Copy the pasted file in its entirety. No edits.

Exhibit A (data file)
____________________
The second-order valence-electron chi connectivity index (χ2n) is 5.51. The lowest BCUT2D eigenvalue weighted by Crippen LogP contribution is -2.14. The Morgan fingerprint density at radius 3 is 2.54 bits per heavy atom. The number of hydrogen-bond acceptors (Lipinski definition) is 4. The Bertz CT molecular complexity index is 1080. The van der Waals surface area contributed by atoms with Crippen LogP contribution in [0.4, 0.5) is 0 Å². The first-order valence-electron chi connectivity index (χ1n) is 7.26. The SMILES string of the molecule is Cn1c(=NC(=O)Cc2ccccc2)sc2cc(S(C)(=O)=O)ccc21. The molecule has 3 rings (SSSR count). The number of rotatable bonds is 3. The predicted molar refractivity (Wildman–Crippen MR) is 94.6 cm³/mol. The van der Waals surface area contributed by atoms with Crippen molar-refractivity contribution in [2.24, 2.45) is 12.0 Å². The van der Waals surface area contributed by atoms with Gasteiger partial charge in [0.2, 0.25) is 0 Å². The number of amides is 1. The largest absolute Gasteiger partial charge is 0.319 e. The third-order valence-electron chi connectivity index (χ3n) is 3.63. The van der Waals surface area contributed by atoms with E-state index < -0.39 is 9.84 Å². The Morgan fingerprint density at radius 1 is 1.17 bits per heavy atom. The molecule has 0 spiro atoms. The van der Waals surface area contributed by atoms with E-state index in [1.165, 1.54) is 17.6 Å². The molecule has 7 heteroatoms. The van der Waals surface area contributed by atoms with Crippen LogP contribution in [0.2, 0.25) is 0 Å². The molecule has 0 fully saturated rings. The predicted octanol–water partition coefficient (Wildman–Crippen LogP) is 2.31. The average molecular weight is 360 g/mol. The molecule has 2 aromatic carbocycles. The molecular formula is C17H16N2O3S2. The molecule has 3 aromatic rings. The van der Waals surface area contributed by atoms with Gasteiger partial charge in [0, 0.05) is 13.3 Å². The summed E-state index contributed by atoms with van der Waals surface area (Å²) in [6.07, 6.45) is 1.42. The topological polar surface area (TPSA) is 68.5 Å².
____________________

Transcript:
The second-order valence-electron chi connectivity index (χ2n) is 5.51. The lowest BCUT2D eigenvalue weighted by Crippen LogP contribution is -2.14. The Morgan fingerprint density at radius 3 is 2.54 bits per heavy atom. The number of hydrogen-bond acceptors (Lipinski definition) is 4. The Bertz CT molecular complexity index is 1080. The van der Waals surface area contributed by atoms with Crippen LogP contribution in [0.4, 0.5) is 0 Å². The first-order valence-electron chi connectivity index (χ1n) is 7.26. The SMILES string of the molecule is Cn1c(=NC(=O)Cc2ccccc2)sc2cc(S(C)(=O)=O)ccc21. The molecule has 3 rings (SSSR count). The number of rotatable bonds is 3. The predicted molar refractivity (Wildman–Crippen MR) is 94.6 cm³/mol. The van der Waals surface area contributed by atoms with Crippen molar-refractivity contribution in [2.24, 2.45) is 12.0 Å². The van der Waals surface area contributed by atoms with Gasteiger partial charge in [0.2, 0.25) is 0 Å². The number of amides is 1. The largest absolute Gasteiger partial charge is 0.319 e. The third-order valence-electron chi connectivity index (χ3n) is 3.63. The van der Waals surface area contributed by atoms with E-state index < -0.39 is 9.84 Å². The Morgan fingerprint density at radius 1 is 1.17 bits per heavy atom. The molecule has 0 spiro atoms. The van der Waals surface area contributed by atoms with E-state index in [1.165, 1.54) is 17.6 Å². The molecule has 7 heteroatoms. The van der Waals surface area contributed by atoms with Crippen LogP contribution in [0.2, 0.25) is 0 Å². The molecule has 0 fully saturated rings. The predicted octanol–water partition coefficient (Wildman–Crippen LogP) is 2.31. The average molecular weight is 360 g/mol. The molecule has 2 aromatic carbocycles. The molecular formula is C17H16N2O3S2. The molecule has 3 aromatic rings. The van der Waals surface area contributed by atoms with Gasteiger partial charge in [0, 0.05) is 13.3 Å². The summed E-state index contributed by atoms with van der Waals surface area (Å²) in [6.07, 6.45) is 1.42. The topological polar surface area (TPSA) is 68.5 Å².